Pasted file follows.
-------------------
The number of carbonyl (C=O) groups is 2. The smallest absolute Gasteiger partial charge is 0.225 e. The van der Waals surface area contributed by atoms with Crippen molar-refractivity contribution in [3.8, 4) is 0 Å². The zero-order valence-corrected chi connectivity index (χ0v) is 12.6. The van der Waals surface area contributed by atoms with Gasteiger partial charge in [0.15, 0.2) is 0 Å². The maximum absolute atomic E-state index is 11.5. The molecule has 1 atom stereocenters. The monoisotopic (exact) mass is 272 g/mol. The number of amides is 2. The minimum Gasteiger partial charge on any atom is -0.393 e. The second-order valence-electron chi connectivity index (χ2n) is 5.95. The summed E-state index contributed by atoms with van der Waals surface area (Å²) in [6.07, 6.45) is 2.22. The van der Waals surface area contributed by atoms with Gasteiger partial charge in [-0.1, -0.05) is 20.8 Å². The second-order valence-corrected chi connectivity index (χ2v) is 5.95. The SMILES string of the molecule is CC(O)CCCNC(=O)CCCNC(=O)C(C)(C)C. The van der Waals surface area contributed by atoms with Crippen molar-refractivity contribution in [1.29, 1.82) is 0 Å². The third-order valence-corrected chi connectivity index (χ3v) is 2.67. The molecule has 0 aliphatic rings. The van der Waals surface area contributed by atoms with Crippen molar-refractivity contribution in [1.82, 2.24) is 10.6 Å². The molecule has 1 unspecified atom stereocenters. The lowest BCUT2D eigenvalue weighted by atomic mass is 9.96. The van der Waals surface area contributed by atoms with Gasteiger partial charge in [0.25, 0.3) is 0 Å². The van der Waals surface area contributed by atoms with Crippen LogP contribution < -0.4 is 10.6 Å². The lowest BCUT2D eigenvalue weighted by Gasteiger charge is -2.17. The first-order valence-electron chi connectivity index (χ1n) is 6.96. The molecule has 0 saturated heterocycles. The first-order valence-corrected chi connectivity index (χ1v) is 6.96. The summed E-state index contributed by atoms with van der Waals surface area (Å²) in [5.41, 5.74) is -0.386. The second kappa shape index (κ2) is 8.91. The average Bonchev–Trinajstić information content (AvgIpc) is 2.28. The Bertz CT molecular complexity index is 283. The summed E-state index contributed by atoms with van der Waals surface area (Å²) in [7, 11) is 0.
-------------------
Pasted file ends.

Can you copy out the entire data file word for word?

The number of carbonyl (C=O) groups is 2. The smallest absolute Gasteiger partial charge is 0.225 e. The van der Waals surface area contributed by atoms with Crippen molar-refractivity contribution in [3.8, 4) is 0 Å². The zero-order valence-corrected chi connectivity index (χ0v) is 12.6. The van der Waals surface area contributed by atoms with Gasteiger partial charge in [0.15, 0.2) is 0 Å². The maximum absolute atomic E-state index is 11.5. The molecule has 1 atom stereocenters. The monoisotopic (exact) mass is 272 g/mol. The number of amides is 2. The minimum Gasteiger partial charge on any atom is -0.393 e. The second-order valence-electron chi connectivity index (χ2n) is 5.95. The summed E-state index contributed by atoms with van der Waals surface area (Å²) in [6.07, 6.45) is 2.22. The van der Waals surface area contributed by atoms with Gasteiger partial charge in [-0.1, -0.05) is 20.8 Å². The second-order valence-corrected chi connectivity index (χ2v) is 5.95. The SMILES string of the molecule is CC(O)CCCNC(=O)CCCNC(=O)C(C)(C)C. The van der Waals surface area contributed by atoms with Crippen molar-refractivity contribution in [1.29, 1.82) is 0 Å². The third-order valence-corrected chi connectivity index (χ3v) is 2.67. The molecule has 0 aliphatic rings. The van der Waals surface area contributed by atoms with Crippen molar-refractivity contribution in [1.82, 2.24) is 10.6 Å². The molecule has 1 unspecified atom stereocenters. The lowest BCUT2D eigenvalue weighted by atomic mass is 9.96. The van der Waals surface area contributed by atoms with Gasteiger partial charge in [0.25, 0.3) is 0 Å². The van der Waals surface area contributed by atoms with Crippen LogP contribution < -0.4 is 10.6 Å². The lowest BCUT2D eigenvalue weighted by Gasteiger charge is -2.17. The first-order valence-electron chi connectivity index (χ1n) is 6.96. The molecule has 0 saturated heterocycles. The first-order valence-corrected chi connectivity index (χ1v) is 6.96. The summed E-state index contributed by atoms with van der Waals surface area (Å²) in [5.41, 5.74) is -0.386. The second kappa shape index (κ2) is 8.91. The average Bonchev–Trinajstić information content (AvgIpc) is 2.28. The Bertz CT molecular complexity index is 283. The summed E-state index contributed by atoms with van der Waals surface area (Å²) in [7, 11) is 0.